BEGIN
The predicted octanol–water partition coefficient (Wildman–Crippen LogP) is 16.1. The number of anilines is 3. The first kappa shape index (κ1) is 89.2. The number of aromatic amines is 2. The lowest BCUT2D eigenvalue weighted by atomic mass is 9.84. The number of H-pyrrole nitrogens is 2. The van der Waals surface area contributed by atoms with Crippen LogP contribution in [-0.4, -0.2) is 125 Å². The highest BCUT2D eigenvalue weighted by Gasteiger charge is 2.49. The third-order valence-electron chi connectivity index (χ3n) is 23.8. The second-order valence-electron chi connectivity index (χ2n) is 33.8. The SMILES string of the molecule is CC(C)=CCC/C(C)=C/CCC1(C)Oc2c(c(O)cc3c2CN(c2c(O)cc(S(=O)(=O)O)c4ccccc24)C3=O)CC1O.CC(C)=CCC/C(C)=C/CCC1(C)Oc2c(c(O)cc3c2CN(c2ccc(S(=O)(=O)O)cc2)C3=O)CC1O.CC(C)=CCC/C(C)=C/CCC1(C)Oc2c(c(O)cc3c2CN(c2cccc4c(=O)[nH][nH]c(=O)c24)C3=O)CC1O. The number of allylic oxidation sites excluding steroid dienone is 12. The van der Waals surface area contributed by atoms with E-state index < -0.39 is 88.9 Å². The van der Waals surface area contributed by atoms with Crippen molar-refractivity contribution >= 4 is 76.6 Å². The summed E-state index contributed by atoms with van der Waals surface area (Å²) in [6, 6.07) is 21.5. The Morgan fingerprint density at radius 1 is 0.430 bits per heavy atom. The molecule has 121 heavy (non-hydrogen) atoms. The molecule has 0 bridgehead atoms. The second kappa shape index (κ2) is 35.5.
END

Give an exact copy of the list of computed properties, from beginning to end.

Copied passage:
The predicted octanol–water partition coefficient (Wildman–Crippen LogP) is 16.1. The number of anilines is 3. The first kappa shape index (κ1) is 89.2. The number of aromatic amines is 2. The lowest BCUT2D eigenvalue weighted by atomic mass is 9.84. The number of H-pyrrole nitrogens is 2. The van der Waals surface area contributed by atoms with Crippen LogP contribution in [-0.4, -0.2) is 125 Å². The highest BCUT2D eigenvalue weighted by Gasteiger charge is 2.49. The third-order valence-electron chi connectivity index (χ3n) is 23.8. The second-order valence-electron chi connectivity index (χ2n) is 33.8. The SMILES string of the molecule is CC(C)=CCC/C(C)=C/CCC1(C)Oc2c(c(O)cc3c2CN(c2c(O)cc(S(=O)(=O)O)c4ccccc24)C3=O)CC1O.CC(C)=CCC/C(C)=C/CCC1(C)Oc2c(c(O)cc3c2CN(c2ccc(S(=O)(=O)O)cc2)C3=O)CC1O.CC(C)=CCC/C(C)=C/CCC1(C)Oc2c(c(O)cc3c2CN(c2cccc4c(=O)[nH][nH]c(=O)c24)C3=O)CC1O. The number of allylic oxidation sites excluding steroid dienone is 12. The van der Waals surface area contributed by atoms with E-state index < -0.39 is 88.9 Å². The van der Waals surface area contributed by atoms with Crippen molar-refractivity contribution >= 4 is 76.6 Å². The summed E-state index contributed by atoms with van der Waals surface area (Å²) in [6, 6.07) is 21.5. The Morgan fingerprint density at radius 1 is 0.430 bits per heavy atom. The molecule has 121 heavy (non-hydrogen) atoms. The molecule has 0 bridgehead atoms. The second kappa shape index (κ2) is 35.5.